Art is detail (among other things), and we seem to be completely incapable of absorbing all the detail upon first exposure to a work of art.  I have always said that it is preposterous for critics to enter a theatre, encounter new work without preparing (by reading a script, or looking at a score, etc.,) and write a review.  I am a professional musician, and there is a great deal of music to which my initial reaction has been rather cool, which I have gradually learned to respect and even like.  I am not talking about works which seem like masterpieces upon first exposure (which are very, very rare,) but about the "medium" works, the works which don't lift you out of your seat on first encounter.

In some ways, isn't this music (and film and art and theatre and books) more important than the "masterpieces"?  Isn't art supposed to change you?  Isn't the gradual understanding and absorption of a work of art more important to our spiritual life than jumping to our feet at the end of the latest trendy "masterpiece"?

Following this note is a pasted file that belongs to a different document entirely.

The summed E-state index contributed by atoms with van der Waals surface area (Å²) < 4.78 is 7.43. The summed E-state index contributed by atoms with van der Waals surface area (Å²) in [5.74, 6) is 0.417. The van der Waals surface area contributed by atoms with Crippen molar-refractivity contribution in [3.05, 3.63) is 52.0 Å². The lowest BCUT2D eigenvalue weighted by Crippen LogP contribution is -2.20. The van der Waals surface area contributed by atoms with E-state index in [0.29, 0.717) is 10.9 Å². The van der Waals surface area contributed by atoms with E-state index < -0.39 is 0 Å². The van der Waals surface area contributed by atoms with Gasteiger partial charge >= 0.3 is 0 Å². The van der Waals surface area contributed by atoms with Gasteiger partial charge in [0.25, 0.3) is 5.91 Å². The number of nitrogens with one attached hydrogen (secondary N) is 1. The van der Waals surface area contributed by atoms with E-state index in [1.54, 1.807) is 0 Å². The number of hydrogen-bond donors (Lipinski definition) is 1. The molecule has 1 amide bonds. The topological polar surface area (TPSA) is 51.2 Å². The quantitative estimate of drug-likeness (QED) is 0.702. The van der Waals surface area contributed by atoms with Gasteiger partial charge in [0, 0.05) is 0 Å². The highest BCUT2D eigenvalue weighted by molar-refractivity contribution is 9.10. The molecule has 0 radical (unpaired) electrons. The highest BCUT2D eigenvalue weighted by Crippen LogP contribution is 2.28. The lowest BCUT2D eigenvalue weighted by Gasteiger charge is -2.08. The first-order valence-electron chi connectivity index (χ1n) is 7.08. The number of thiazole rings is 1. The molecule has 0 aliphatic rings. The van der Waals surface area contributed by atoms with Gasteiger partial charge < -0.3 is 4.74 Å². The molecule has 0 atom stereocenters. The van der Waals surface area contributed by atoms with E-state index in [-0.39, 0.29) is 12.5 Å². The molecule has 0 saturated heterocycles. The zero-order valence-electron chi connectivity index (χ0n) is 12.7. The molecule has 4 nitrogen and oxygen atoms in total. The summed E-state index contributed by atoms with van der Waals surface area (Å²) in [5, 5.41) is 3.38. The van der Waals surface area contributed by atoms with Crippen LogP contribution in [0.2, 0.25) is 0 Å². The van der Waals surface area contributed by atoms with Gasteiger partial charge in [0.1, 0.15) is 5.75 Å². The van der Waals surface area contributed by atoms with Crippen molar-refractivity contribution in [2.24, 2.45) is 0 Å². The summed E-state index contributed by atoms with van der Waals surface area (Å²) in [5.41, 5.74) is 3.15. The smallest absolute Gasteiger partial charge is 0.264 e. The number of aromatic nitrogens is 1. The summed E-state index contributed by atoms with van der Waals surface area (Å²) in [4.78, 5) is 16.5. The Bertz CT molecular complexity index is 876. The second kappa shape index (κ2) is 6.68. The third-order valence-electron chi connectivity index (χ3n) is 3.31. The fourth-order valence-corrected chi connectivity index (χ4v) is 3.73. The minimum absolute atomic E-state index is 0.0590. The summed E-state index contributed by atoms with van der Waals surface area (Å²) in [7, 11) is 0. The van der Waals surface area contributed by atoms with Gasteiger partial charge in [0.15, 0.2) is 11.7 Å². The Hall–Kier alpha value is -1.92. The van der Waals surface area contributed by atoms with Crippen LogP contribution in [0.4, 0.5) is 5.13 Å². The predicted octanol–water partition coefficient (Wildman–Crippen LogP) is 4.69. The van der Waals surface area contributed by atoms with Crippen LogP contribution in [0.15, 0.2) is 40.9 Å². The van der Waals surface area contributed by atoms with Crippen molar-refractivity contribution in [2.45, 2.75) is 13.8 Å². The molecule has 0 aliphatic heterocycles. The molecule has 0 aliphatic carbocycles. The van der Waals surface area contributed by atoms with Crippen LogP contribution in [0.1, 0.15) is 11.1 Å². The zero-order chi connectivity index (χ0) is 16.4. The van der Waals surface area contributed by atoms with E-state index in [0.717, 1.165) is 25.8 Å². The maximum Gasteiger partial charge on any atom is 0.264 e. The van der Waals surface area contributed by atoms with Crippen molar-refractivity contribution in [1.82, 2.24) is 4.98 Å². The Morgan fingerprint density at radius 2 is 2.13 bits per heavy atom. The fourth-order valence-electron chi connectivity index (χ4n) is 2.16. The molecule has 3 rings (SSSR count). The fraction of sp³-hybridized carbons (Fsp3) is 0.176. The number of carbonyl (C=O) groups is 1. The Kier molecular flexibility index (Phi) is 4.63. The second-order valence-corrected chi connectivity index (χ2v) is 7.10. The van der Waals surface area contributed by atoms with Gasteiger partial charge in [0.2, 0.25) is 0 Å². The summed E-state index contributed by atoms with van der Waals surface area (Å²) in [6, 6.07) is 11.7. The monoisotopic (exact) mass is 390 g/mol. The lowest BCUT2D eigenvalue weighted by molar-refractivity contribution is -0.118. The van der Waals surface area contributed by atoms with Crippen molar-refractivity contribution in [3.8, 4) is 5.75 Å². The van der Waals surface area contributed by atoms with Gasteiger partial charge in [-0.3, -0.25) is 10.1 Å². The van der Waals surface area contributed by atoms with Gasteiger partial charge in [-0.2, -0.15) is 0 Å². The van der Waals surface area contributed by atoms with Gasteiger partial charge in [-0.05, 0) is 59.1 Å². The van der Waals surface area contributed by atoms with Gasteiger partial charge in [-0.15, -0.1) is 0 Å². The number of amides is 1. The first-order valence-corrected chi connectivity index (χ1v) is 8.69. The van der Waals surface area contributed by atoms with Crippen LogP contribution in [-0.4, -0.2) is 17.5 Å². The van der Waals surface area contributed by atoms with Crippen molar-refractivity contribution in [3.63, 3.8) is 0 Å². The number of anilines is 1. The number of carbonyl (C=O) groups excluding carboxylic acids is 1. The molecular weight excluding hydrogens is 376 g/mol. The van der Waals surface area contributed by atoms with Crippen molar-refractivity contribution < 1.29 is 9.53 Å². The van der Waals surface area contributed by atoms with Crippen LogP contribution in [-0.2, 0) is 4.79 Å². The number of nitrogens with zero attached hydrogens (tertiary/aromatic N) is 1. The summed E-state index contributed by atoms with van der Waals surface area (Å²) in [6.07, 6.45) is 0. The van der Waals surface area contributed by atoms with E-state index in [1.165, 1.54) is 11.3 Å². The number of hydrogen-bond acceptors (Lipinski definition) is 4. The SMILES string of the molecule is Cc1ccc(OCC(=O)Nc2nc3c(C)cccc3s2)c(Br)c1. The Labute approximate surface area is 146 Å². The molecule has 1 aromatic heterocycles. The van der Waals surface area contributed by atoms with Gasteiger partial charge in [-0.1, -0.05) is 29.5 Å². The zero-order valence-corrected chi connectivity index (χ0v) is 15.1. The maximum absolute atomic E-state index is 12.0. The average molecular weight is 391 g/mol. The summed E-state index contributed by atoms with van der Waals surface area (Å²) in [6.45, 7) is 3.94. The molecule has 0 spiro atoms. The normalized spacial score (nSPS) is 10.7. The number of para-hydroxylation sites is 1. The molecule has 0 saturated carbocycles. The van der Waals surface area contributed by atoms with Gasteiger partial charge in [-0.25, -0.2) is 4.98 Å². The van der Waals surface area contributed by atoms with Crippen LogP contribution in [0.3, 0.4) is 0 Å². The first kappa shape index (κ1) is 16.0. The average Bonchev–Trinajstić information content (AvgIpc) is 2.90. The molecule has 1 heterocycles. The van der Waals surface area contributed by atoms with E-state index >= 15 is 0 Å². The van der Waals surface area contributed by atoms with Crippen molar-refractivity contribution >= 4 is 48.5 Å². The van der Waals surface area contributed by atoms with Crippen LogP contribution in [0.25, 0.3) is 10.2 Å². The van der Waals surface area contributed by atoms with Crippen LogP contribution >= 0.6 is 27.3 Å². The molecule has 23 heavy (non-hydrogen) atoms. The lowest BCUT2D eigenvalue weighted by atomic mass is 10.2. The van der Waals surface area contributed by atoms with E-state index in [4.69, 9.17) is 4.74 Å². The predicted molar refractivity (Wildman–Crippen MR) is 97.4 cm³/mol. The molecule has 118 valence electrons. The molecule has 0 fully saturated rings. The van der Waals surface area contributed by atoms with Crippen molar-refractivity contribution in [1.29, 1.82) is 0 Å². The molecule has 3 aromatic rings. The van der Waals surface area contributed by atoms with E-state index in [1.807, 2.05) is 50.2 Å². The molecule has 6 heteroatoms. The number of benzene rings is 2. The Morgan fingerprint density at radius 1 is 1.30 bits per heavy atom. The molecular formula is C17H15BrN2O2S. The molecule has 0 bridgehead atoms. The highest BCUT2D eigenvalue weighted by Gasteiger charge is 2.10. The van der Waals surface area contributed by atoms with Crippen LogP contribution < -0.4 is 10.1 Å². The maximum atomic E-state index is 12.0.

Perhaps I am thinking about this because, in addition to watching older movies lately, I am teaching a course on Alternatives, music which espouses different values from the accepted canon.  And one of the composers I have focused on is Busoni, whose work I have adored since the age of 13.  Alfred Brendel said of Busoni "His music glows when the right eyes fall upon it."  I completely understand why people don't like Busoni's music, but with the passage of time, I have come to realize that his music has probably had more influence on the way I write music than any other composer I have listened to in my life.

And for most people, Busoni's music is a "medium" experience.